Review: Joan Jett & the Blackhearts

Busch Gardens, Tampa, Florida
February 20, 2011

Joan Jett and the Blackhearts - concert posterIn a word, it rocked. To say that she looked and sounded great for 52 years old doesn’t do her justice. That indicates that she was great in some sort of qualified way, which simply is not the case. She was fantastic without qualification for age and by any standards.

The day was perfect – sunny and 75 degrees, a perfect reprieve from winter as much of the rest of the country is still trapped in a frosty, mood-dampening chill.

The show was scheduled to start at 5:00 and the outdoor amphitheater at Busch Gardens was reaching capacity by 4:00. The only seats to be had were out in the grass in the back and there weren’t many of those. The crowd of several thousand was a mix of all ages. Joan’s message clearly resonates with many, regardless of lifestyle or age.

The show started right on time (much appreciated) and rocked on past it’s scheduled finish time (6:05) until just past 6:30 after she came back for three song encore. The set list is shown below. It rocked start to finish from the show’s kickoff with Bad Reputation all the way through to the closing number of the encore, a cover of Sly & The Family Stone’s 1968 hit Everyday People.

  • Bad Reputation
  • Cherry Bomb (Runaways)
  • Light of Day
  • Do You Want to Touch Me
  • Change the World
  • Androgynous
  • You Drive Me Wild (Runaways)
  • Backlash
  • The French Song
  • Love is Pain
  • I Love Playing With Fire (Runaways)
  • Naked
  • Fake Friends
  • School Days (Runaways)
  • I Love Rock N Roll
  • Crimson and Clover
  • I Hate Myself For Loving You
  • Girls All Over the World
  • Everyday People

joan-jett-concert-1It seemed in keeping with her overall message that she ended the show with Everyday People as she took the opportunity in between a few earlier songs to talk about how she hoped we could all learn to be more accepting and civil to one another and encouraged the crowd to, “move forward in a more gentle way.” The lyrics of Everyday People including “We gotta live together, I am no better and neither are you, we’re all the same whatever we do . . . different strokes for different folks” echoed that theme.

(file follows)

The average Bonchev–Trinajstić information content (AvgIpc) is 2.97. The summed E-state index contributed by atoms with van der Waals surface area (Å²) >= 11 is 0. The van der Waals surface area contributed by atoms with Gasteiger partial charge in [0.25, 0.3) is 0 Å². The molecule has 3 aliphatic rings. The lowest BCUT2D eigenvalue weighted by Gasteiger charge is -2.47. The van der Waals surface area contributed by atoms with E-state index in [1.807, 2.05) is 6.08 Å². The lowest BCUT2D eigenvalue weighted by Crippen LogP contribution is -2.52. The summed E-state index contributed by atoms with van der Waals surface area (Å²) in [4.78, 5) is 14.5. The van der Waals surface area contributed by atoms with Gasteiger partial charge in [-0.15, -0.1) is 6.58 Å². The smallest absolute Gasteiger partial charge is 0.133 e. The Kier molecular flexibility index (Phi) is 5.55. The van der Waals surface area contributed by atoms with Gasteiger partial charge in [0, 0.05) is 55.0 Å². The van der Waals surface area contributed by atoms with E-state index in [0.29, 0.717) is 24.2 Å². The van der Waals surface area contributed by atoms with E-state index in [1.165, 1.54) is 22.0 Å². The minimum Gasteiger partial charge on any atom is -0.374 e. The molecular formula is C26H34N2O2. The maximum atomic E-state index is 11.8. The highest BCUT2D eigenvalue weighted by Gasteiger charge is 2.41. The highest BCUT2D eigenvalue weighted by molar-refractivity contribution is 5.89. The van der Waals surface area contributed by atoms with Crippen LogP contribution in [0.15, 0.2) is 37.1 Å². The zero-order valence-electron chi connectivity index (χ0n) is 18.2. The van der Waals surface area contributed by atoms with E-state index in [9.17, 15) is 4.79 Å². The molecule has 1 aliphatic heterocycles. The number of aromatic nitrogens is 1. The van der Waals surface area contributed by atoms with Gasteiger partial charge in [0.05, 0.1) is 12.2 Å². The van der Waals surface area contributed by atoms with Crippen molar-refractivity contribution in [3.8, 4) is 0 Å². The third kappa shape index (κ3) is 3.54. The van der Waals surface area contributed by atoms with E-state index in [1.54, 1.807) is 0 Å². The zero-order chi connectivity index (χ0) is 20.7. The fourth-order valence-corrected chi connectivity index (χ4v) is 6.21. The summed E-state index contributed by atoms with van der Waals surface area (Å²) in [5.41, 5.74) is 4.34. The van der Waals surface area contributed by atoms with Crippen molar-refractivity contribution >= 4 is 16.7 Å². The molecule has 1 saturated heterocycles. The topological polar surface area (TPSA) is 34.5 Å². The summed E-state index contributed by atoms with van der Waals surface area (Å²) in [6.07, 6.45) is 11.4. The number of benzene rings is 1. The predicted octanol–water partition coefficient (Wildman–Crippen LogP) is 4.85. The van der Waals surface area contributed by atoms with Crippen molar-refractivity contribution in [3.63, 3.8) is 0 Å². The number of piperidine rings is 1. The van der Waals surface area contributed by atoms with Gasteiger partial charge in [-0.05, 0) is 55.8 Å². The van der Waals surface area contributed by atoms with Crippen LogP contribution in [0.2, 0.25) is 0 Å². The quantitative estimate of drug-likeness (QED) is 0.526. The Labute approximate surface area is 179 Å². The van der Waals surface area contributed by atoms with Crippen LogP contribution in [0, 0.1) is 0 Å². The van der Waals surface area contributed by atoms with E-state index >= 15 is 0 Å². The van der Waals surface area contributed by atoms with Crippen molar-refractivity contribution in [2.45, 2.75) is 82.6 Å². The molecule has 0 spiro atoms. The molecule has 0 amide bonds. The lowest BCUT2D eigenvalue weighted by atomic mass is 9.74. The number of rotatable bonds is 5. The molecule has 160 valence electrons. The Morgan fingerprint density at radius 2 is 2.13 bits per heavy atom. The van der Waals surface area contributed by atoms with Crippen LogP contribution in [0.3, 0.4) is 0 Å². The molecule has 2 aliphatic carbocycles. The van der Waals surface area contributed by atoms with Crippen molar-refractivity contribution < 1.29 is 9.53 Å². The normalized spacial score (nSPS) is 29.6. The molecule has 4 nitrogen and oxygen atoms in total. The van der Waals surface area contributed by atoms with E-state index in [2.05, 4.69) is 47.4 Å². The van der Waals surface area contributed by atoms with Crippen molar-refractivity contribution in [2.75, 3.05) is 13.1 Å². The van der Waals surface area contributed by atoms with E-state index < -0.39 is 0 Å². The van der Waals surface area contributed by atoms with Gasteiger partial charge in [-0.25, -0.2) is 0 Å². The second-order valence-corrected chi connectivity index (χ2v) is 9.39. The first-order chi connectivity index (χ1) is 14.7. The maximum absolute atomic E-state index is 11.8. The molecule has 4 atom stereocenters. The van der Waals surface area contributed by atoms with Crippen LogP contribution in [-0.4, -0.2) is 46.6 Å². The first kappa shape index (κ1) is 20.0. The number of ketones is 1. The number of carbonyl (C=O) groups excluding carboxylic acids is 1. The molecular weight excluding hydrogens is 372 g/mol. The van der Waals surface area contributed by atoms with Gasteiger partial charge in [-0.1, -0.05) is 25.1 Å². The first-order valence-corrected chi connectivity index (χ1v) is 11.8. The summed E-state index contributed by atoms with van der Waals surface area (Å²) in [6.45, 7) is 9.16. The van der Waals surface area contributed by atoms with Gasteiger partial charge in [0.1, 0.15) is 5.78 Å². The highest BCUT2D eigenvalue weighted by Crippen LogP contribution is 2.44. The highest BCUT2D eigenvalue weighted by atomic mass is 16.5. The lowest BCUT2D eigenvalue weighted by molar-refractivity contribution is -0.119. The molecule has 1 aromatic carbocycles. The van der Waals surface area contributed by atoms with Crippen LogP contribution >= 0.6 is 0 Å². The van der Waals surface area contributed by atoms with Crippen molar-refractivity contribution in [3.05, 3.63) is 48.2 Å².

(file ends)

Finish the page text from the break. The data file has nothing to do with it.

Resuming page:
When you combine that message with the fun and sexy ones of Do You Want to Touch Me, I Love Rock N Roll, The French Song and Cherry Bomb, it makes for a fairly solid life concept as far as I’m concerned. And, given the number and diversity of folks at the show, it is one that many people relate to.

She mentioned two special guests in the audience: Rowdy Gaines and her own Uncle Al. She met Rowdy during the 1984 Olympics while she was playing for the athletes and where he won 3 gold medals for the US in swimming. They’ve been friends ever since. The other special guest was her own Uncle Al, who lives in the Tampa area. Uncle Al is 91 years old. Her joie de vivre is clearly an inherited trait.

Joan Jett and the Blackhearts concert

This was not a show of a once-famous, now-fading 80s rock star. This was the show of a vibrant, very now artist that rocks it loud, hard and dead on. Joan Jett strikes me as someone with whom you’d just like to hang out. All interviews that I’ve seen with her confirm this, and while I sadly had no such opportunity (to interview her that is, not because I didn’t try), I enjoyed finally seeing her perform live more than anything in a good long while. This is a pleasure 28 years in the making; I’ve wanted to see her since receiving the “I Love Rock N Roll” cassette for my 10th birthday in 1982.

Joan, if you happen to read this, Like Totally 80s would like totally love to interview you. Thank you for a great show and a great time!

Author: Alli Denning

As the Owner / Editor of Like Totally 80s, Alli is just a little obsessed with all things 80s (well, not ALL things, but most). Alli still has her Swatch, her cassette tape collection, and her Converse Chucks. When not making friendship pins or listening to Depeche Mode, she can be found at denning e-solutions, LLC, her web design business.

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